Year of Publication



Martin School of Public Policy and Administration

Date Available


Executive Summary

Although Medicaid work requirements are currently halted in both Arkansas and Kentucky, this analysis utilizes the data available to make an assessment and estimate of what Kentucky’s Medicaid enrollment will look like if work requirements similar to those Arkansas had are ever implemented. The relative severity of the administrative burden of such requirements provide a tool for comparison, and a difference-in-differences analysis of the change in Medicaid enrollment between Arkansas and West Virginia, a state that has not implemented and currently has no plans to implement Medicaid work requirements, provide the bases for this estimate. After coding the work requirements of Kentucky and Arkansas, and ranking each on a 1-5 scoring scale, 1 being least severe and 5 being the most, I use total enrollment data for Arkansas, Kentucky, and West Virginia, and I estimate the difference-in-differences of the percent of those enrolled divided by the state’s annual population between West Virginia, my control state, and Arkansas, my treatment state. After standardizing and then comparing Arkansas to West Virginia through difference-in-difference testing, I find a net drop in enrollment with substantial uncertainty associated with it, leading to the conclusion in the first step of this analysis showing that while Arkansas has more of a decrease post-treatment in Medicaid enrollment than West Virginia, much of it is likely due to other factors.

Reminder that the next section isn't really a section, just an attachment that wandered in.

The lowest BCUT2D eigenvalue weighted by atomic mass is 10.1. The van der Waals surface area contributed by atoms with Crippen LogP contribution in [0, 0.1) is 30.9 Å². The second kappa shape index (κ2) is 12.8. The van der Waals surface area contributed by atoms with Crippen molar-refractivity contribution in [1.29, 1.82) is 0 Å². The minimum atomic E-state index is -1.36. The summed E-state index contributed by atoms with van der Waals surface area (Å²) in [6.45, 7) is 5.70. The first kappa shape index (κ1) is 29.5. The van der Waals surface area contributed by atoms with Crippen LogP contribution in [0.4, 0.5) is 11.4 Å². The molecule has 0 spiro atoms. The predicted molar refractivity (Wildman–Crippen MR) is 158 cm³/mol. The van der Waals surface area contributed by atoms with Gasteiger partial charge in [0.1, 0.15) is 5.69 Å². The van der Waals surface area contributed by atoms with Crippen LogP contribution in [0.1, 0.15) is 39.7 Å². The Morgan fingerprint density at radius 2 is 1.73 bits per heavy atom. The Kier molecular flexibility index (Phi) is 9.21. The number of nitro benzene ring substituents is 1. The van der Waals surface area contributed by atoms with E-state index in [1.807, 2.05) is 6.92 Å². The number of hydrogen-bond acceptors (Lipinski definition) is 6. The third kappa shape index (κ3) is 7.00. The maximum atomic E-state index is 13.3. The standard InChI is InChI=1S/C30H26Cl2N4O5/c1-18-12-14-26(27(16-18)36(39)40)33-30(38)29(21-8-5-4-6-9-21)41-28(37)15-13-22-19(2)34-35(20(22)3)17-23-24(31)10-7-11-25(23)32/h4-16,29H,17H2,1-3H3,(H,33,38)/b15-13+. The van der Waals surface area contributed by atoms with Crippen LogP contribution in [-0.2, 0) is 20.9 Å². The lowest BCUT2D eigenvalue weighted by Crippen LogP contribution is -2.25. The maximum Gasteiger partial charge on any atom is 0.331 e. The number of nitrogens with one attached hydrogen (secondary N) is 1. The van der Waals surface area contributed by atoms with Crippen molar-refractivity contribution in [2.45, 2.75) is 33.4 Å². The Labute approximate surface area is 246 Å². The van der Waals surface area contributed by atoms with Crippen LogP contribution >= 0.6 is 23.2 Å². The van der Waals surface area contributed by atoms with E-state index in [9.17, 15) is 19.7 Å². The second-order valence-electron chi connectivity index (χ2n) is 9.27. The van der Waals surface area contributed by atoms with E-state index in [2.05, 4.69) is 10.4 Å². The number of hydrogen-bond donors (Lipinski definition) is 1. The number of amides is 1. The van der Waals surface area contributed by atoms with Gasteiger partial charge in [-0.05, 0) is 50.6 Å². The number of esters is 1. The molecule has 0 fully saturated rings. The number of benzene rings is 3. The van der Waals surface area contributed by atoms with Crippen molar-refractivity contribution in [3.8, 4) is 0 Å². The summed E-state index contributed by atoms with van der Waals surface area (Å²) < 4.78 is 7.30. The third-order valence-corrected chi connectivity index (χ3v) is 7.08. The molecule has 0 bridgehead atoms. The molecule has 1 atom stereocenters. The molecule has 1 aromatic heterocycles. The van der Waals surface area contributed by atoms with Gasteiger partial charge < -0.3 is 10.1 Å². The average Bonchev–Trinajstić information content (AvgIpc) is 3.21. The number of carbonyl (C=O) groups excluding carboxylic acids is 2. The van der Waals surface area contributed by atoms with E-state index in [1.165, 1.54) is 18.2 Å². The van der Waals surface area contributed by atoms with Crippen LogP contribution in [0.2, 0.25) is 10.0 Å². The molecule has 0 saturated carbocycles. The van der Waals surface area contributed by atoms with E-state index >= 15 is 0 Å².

These states’ trends are similar enough to provide an effective comparison for Kentucky, however. I found that if Kentucky ever implements work requirements, the change due to work requirements alone will be a decrease in enrollment by 24,129 people, over and above the existing trend. The estimation of Kentucky with work requirements is based on the difference-in-differences estimation between Arkansas and West Virginia subtracted from Medicaid enrollment annual population in Kentucky from June 2018 to December of 2018. This analysis provides an estimation of what could happen to total Medicaid enrollment in Kentucky, and possibly other states, if work and community engagement requirements are implemented. Future studies will hopefully have more data available in order to construct a more valid study of the actual effect of work requirements in states that have implemented them in comparison with those that have not and do not plan to – in order to inform the states that plan to what will happen to their Medicaid enrollment. Future studies that ask this same or a similar research question should also take into account other factors affecting Medicaid enrollment to provide a better basis for their estimation in order to predict their effect on the state(s) in question.



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